So, today was the much-anticipated day of Mikuláš, although I’d forgotten all about it as I walked through the big school to my first class, the 4th grade, at 7.50am. I poked my head around the door of my oldest class as I passed, to say good morning, and discovered to my alarm that they had all morphed into angels and demons. The latter growled ferociously at me as I stood momentarily frozen in the doorway, and I couldn’t help bolting down the corridor. Honestly, Čert is as terrifying as he is difficult to pronounce.
The young teen versions, however, were nothing to the “real” one, who arrived in the school while I was in the middle of circle time in a first grade classroom. The children mostly seemed to be looking forward to the trio’s visit, some of them wearing angel wings and halos, and about two thirds of the entire school having covered their faces in black and red face paint. Their eager anticipation vanished, however, when they heard the ominous sound of clinking chains in the corridor.
Čert!! they shrieked, looking suddenly terrified. A few of them were play-acting being afraid, but most of them were genuinely scared – and the same went for the pupils of a few of my colleagues, as I was informed when I mentioned it in the safety of our staffroom later on. My entire first grade class ran screaming from the formerly quiet circle on the rug, where we’d been having a pleasant discussion about favourite toys, and proceeded to hide under their desks. You would’ve thought a natural disaster was approaching, if you’d witnessed the scene. It’s OK… I think he’s gone on past, I said uncertainly. A loud clanging and a demonic roar immediately proved me wrong, and pandemonium descended upon the classroom.
Umm… Martina?! I said helplessly to my co-teacher, trying to extract myself from underneath three 6-year-olds who were clinging to various parts of my body as the others trembled and screamed under the desks. Honestly, 3+ years of weirdness in Korea never saw such chaos in my classroom. My co-teacher went out to tell the devil to mooch on up the corridor so that we could regain control of the room. See, it’s OK! I said desperately, my limbs going dead under the weight of all the youngsters as I tried to discreetly prise them off. Martina’s making him go away.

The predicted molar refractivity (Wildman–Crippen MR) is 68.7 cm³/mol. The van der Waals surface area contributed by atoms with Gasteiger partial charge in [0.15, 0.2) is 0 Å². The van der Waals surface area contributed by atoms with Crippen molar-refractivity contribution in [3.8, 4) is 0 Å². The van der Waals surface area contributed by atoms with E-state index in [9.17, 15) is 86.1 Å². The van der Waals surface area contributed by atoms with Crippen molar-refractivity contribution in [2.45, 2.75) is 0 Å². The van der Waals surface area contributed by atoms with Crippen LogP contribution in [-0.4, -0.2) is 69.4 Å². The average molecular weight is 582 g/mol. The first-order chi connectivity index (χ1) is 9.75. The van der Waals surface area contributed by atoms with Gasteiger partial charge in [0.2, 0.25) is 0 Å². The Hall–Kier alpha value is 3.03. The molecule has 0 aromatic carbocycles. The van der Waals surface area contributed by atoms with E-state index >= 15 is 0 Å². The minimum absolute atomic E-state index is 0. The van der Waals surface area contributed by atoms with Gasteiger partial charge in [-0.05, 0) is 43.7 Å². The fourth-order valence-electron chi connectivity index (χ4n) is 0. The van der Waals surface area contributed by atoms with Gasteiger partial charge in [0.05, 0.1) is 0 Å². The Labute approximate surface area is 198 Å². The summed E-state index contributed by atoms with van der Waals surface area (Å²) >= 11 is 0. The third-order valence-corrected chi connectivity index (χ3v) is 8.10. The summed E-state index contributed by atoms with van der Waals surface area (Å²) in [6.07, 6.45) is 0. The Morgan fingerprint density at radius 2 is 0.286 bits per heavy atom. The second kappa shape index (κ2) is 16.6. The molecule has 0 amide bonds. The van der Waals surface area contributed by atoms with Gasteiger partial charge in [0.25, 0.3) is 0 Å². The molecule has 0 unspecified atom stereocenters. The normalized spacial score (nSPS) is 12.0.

Martina spoiled the calming effect of this somewhat by suddenly screaming outside the door, amidst scuffling sounds. The children became semi-hysterical, and I got an accidental headbutt on the nose. My co-teacher reappeared, entering hastily and slamming the door behind her, muttering something in Czech. The children squealed again, for she had apparently been attacked by Čert and had red and black streaks on her previously immaculate face. Have you got a mirror? she asked in exasperation. I hadn’t, so she had to reluctantly retain her new look for the rest of the morning’s lessons, which I found rather amusing.
By the time I left the school, there were dozens of Čerts running riot all over the place, growling and clinking their chains. It was like some sort of demon apocolypse. One of the feckers chased me down the stairs, possibly trying to strangle me with his chains or bundle me off to hell in his sack. I don’t know – I took off like a shot towards the bus stop.
Apparently Mikuláš and his infamous sidekicks also pay home visits to children whose parents particularly wish to scare the crap out of them, but although I knew this, I was quite unprepared for the unholy racket that disturbed my dinner about half an hour ago. It’s dark outside, and quite a blustery, stormy night, with the wind howling around and causing unfamiliar creaking and crashing noises at my window. Enter the Terrible Three by the main door downstairs.
It flew open with a loud bang, and I jumped.
STOMP! STOMP! STOMP! The thudding footsteps echoed through the hallway and up the staircases. I jumped again.
CLANG! CLANG! CLANG! Čert’s chains jingled and echoed like a less friendly, more threatening version of Santa’s sleigh, as he continued to stomp up the stairs. By the noise he made, I’d have guessed that he was a 10-foot ogre with an obesity problem.
GRRRRRRRRRRRRRRRRRRRRR! came the finishing touch, and I couldn’t help letting out a yelp and jumping so hard that I spilled my soup. Look, I knew the whole thing was pretend, OK, but he sounded bloody terrifying. The roaring and grunting, the clinking and clanging, the ferocious stomping… I gazed nervously and breathlessly at my door, half-expecting him to come crashing through it. He continued steadily up the stairs, however, and moments later I heard (and felt) an almighty thumping at an unfortunate child’s door, followed by an excited parent’s cooing voice (oh look, darling, here’s the FREAKING DEVIL I ORDERED at the door for you!), and almost immediately afterwards by the shrieking of some petrified children who will doubtless be in therapy before they hit their teens.
Honestly, this is a really weird place…